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Can IVF Cause Breast Cancer?

Published on August 30, 2016 by SCRC Contributor
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Can IVF cause breast cancer?

Fertility treatment can be a stressful process for patients, one which brings up all sorts of fears: how will treatment affect their relationship? How will they afford the treatment? Will the cycle be successful? What are the long term consequences of fertility medications on a woman’s health? A massive new study published in the Journal of the American Medical Association (JAMA) has laid to rest one major concern for women undergoing IVF. After years of speculation and suspicion, the study found that IVF is not linked to an increased risk of breast cancer.

The concern: breast cancer and IVF

Breast cancer is the most common cancer in women around the world, and the risk factors are many and varied. There is a well-known genetic link, and many other factors such as age, weight, radiation exposure smoking and diet have all been shown to increase the chances that a woman may develop this disease.
 
Certain risk factors associated with hormone levels (such as early age at first period and late age at the onset of menopause) made some people suspicious that the hormonal medications used in IVF could also be a risk. As the number of women using IVF grew, fears about a link between the treatment and breast cancer began to gain traction.
 
The theory came to national attention in the media when several high profile women announced breast cancer diagnoses after previously undergoing IVF. This concern has been a factor for both patients and healthcare providers for some time, with smaller previous studies tentatively suggesting that there may be some potential to believe IVF could be an issue is breast cancer rates. This study’s findings are a huge relief, which will allow many patients peace of mind as they begin their treatment.

The study: a quick overview

Researchers at the Netherlands Cancer Institute of Amsterdam designed a huge study which 25,000 women who received IVF treatment or an alternative fertility treatment for about 21 years, between 1983 and 1995. Rather than simply comparing women with infertility to the general population, they examined the effects of different types of infertility treatments. This methodology was deemed to be a more accurate way of assessing the potential impact of IVF treatments on cancer risk.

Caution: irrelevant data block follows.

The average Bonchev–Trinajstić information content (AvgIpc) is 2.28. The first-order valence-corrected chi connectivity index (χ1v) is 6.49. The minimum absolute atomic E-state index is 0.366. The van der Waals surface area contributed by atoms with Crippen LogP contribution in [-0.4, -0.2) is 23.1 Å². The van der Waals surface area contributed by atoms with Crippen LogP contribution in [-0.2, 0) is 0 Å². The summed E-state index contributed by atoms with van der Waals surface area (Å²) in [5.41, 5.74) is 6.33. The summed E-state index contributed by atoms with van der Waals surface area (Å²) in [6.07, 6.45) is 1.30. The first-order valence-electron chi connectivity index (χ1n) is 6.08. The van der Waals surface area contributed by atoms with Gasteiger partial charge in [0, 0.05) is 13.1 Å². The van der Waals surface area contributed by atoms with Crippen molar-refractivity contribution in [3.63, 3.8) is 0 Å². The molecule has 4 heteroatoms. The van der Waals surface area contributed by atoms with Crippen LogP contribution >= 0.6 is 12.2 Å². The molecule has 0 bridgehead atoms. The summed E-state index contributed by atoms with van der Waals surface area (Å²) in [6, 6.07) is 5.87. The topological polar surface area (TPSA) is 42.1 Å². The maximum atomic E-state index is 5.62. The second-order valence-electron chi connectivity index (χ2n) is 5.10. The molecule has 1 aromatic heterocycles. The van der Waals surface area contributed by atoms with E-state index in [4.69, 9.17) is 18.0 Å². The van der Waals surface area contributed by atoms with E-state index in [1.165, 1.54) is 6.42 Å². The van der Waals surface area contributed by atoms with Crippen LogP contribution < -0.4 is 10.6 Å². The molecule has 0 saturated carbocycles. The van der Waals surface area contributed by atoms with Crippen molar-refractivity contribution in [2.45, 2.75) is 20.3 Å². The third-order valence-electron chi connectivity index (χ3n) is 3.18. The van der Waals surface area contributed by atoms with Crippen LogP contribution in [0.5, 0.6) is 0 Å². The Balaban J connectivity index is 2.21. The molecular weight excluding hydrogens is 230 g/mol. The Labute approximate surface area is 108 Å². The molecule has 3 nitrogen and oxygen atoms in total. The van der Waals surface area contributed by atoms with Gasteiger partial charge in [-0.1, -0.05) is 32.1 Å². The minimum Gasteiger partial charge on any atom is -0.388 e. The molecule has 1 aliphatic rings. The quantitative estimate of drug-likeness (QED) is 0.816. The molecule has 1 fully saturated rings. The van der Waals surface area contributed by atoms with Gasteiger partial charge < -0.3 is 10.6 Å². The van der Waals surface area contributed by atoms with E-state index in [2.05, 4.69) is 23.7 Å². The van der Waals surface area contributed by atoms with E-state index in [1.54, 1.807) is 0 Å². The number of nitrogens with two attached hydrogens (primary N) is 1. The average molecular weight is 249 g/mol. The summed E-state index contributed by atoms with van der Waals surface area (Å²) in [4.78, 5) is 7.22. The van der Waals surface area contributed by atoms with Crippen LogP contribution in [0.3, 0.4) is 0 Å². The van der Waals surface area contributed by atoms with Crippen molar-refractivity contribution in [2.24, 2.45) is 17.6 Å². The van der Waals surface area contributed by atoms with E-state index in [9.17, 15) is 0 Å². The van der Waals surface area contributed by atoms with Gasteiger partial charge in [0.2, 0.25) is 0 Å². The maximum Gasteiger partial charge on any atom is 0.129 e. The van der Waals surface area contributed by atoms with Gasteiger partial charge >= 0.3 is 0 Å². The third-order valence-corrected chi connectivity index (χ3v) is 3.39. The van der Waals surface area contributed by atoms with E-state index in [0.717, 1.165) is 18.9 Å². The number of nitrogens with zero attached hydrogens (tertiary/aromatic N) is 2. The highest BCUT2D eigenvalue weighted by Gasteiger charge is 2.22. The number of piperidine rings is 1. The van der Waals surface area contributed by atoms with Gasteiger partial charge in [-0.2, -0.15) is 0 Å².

The researchers looked at the cases of more than 19,000 women who began IVF treatment and more than 6000 who underwent other forms of infertility treatment. They used data from the Netherlands Cancer Registry to determine how many of these women eventually developed breast cancer.

The findings: no link

As you would expect in a group this large, some women did unfortunately go on to develop breast cancer. The researchers found that among the 25,000 women in the study, there were 839 cases of invasive breast cancer and 109 cases of in situ breast cancer.

The good news is that these numbers showed that the breast cancer risk for women in the IVF-treated group was not significantly different from the group who received another type of fertility treatment. The risk also did not change depending on the type of fertility medications used in the treatment.

Most encouraging of all, neither group showed a significant difference in risk from the general population. One amazing result was that women who had done seven or more cycles of IVF actually showed less risk of breast cancer than those who had done one or two. Finally, the risk was not increased at 20 or more years after initially receiving fertility treatment.

While IVF is not an easy process, it is tremendously encouraging to be able to set patients’ minds at ease. IVF may be emotionally difficult, physically demanding, time consuming, and financially costly, we can now say with confidence that it does not increase your risk of developing breast cancer.

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